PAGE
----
6 Mistakes Interns in S’pore Often Make That Cost Them a Full-Time Position

You know how the story goes, right? There are two kinds of interns in Singapore today: those who get an internship with a prestigious company and hope to get a job there after graduation and those who don’t really care.

If you belong to the former, chances are you’ll take this seriously because if you commit any of these 6 mistakes, you’re guaranteed never to get a job with them ever again.

Or at least until they forget about you, which might take a pretty long time. Of course, this list isn’t exhaustive but what I think are the worst to make because plenty of interns have made them. Don’t be the next one.

You assumed instead of asking

It could be our upbringing, or it could be our innate shyness but most of the times, we are used to keeping our questions to ourselves and try to make do with whatever patchy information we’re working with. If you’re lucky, you’ll do an okay job which is nothing impressive, and if you’re not, you’ll screw up big time and leave a huge mess.

Internships are the best times to ask questions because you’re there to learn. No one will fault you for asking questions, and stupid questions are questions that were asked and answered before for you.

You go to work expecting to be spoonfed (a.k.a you don’t take initiative)

This applies to all of us, no matter whether we be the strawberry generation, durian generation or whatever generation the old people has come up for us. We’re used to be in comfort, and we’re used to be spoonfed (remember how our teachers did the hard work and found all the questions that are likely to come out at the end of year exams in the TYS for us?).

Your reporting officer or supervisor is paid to get work done and not to be there to cater to you. Ask for work, request to learn, give your 110% and you’ll see it paying off (maybe) after graduation.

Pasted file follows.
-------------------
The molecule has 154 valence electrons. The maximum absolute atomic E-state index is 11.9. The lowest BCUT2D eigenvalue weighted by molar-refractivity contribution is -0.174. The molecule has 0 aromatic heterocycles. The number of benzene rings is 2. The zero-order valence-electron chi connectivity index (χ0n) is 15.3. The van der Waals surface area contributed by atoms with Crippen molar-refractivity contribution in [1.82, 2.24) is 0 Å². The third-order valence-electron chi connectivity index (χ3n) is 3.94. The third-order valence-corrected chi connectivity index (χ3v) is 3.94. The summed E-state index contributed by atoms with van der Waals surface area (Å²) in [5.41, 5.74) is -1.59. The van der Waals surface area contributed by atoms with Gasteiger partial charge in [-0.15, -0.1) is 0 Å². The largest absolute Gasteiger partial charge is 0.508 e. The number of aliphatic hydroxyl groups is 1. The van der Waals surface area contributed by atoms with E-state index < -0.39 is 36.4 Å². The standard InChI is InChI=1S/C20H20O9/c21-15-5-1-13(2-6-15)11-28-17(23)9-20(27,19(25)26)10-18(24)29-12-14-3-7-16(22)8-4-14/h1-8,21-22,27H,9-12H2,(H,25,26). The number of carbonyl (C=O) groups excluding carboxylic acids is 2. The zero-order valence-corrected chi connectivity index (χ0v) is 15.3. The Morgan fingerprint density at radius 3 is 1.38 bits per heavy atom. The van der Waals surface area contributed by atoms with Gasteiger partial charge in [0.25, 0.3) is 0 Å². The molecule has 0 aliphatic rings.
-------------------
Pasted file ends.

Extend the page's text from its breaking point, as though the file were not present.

You complained instead of asking questions

Let’s be honest here. When you enter the working world, you’ll realise that people aren’t that nice, bosses aren’t that understanding (hi boss, you very the understanding and very the fat) and work isn’t that easy. Sometimes, you might feel that you’re unable to handle the workload, or you’re not getting paid enough to do the things you’re doing. Some might have the courage to request a meeting and vent their frustrations on their superiors.

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Don’t do that, because it’s GG for you if you do so. Instead, frame your complaints into questions instead and listen to their side of the story. And as an added bonus, they’ll know that you’re unhappy, and even if the situation hasn’t improved for you throughout your internship, at least you know their impression of you isn’t of a spoiled brat, but someone who’s adaptable, understanding and willing to listen to reason.

You are not observant enough

You have to remember that you’re no longer in school, and no one will call you out on your mistakes anymore because, well, why should they? They’re not your friends, nor are they are your teachers. Observe people’s behaviour around you and observe their reactions to your work or your words.

There are plenty of supervisors who may not be happy with you, but they won’t call you out on it because you’re just an intern and it’s more trouble than it’s worth. Instead, they will just countdown to the day that you’re leaving and tell you good riddance silently within their minds while waving you off with a smile.

You are not professional enough

Don’t expect to be forgiven for any unprofessionalism such as turning up late or browsing through Facebook or replying WhatsApp when you’re supposed to be working, simply because you’re still a student.

If they see your resume in front of them a few months later, expect them to remember your unprofessionalism and not your identity. But there’s a plus side: if you are able to be professional even as an intern, it’ll make you even more impressive. And if you showed that you’re trying, they’ll go easy on you because hey, you’re still a student but at least you showed initiative to try.

You don’t play the game

The working world comprises of two parts: your work and office politics. Your work, of course, has to be exemplary, but another part of an internship is to get contacts or network within the organisation. You know what they say, right?

Getting into your dream job today isn’t just about what you do, but who you know.

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You want to be in a job that has no office politics, with everyone, including your customers and clients, loving you?

Go sell ice-cream.

If not, come back to reality and work on it. It’s a dog-eat-dog world.


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